Disabled Students gain government representation as SGA recognizes Disabled Student Union as a bureau

disabledStudent Senate Chambers | Samuel Larreal, PantherNOW

Samuel Larreal | Staff Writer

The Disabled Student Union was recognized as an official bureau within the Student Government on Nov. 27, giving the student organization access to more funding and capacity to help disabled students at FIU. 

Passing a senate vote 28 to 1 with two abstentions, a new bill recognized the Disabled Student Union, a registered student organization established in July this year, as a Student Government Association bureau. This bill will allow the DSU to access SGA funds starting on the upcoming student senate.

SGA funding would allow the Disabled Student Union to hold large-scale events and community-centered initiatives that could help disabled students in ways the Disability Resource Center cannot, according to bill co-sponsor Kaily LaChapelle. 

The new Bureau would also give disabled students official student government representation, something that, according to bill co-sponsor Hua Hui Vogel, the student body urgently needs. 

“An SGA bureau is part of SGA, hence it is more reflective of the student body, a body that is very underrepresented,” said the senator for the College of Engineering & Computing Hua Hui Vogel in an interview with PantherNOW.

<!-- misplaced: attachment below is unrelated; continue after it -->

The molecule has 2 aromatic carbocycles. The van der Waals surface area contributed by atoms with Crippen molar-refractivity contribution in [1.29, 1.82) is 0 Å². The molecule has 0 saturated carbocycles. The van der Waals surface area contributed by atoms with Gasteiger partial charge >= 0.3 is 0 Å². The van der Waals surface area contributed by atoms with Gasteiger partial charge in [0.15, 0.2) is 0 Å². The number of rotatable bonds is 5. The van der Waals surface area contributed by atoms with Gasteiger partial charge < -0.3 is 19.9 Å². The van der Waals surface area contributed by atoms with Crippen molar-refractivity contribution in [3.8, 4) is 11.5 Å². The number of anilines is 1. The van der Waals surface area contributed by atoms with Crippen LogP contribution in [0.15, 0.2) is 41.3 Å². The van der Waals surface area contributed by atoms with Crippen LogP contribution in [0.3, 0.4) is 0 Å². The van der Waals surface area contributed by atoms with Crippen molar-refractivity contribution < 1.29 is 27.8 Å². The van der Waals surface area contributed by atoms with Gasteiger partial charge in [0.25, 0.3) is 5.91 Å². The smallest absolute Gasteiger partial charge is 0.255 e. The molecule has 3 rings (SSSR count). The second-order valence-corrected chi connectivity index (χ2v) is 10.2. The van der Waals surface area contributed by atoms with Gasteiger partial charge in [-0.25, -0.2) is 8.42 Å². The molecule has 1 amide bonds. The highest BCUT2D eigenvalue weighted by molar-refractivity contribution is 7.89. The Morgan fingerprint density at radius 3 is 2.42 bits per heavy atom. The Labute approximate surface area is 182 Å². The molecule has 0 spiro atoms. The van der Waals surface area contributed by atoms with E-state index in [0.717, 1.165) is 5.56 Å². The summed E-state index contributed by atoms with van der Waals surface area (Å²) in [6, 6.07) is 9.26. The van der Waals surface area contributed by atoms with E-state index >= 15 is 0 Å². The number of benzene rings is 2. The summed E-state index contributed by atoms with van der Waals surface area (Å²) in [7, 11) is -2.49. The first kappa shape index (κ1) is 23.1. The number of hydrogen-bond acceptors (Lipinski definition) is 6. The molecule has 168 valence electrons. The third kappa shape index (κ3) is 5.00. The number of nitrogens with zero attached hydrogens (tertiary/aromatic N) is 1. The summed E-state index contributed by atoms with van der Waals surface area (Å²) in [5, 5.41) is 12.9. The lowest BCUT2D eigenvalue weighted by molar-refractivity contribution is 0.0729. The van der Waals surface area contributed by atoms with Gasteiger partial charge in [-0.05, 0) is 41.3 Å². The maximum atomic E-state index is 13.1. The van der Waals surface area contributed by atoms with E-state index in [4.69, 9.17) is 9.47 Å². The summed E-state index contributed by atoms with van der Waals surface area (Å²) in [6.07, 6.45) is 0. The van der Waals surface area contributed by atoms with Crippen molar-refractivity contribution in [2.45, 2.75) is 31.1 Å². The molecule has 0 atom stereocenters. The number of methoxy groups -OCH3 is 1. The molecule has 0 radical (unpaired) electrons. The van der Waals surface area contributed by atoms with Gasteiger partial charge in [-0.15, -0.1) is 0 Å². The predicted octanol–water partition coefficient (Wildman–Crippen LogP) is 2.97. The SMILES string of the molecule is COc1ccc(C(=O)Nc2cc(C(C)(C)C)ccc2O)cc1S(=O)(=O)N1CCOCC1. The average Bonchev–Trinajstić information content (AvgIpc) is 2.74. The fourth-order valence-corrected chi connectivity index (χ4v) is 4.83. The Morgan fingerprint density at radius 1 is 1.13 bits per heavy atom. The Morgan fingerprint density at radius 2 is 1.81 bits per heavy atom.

“Accessibility is not just a disability issue but rather a collective issue that benefits everyone,” Vogel said. According to the senator, some of the most pressing issues for disabled students are elevators, inaccessible classrooms, and chronic underfunding of the Disability Resource Center. 

Senate President Kaily LaChapelle, who is also a member and co-founder of the Disabled Student Union, says that accessibility is often an overseen issue at FIU. They have also said they have worked with disabled initiatives and advocacy for almost three years at FIU.

“When I started volunteering to help the DSU I found out FIU had so many problems,” said LaChapelle during the last senate meeting. “This campus not being ADA accessible means that those with mobility impairments getting around this campus is very hard.”

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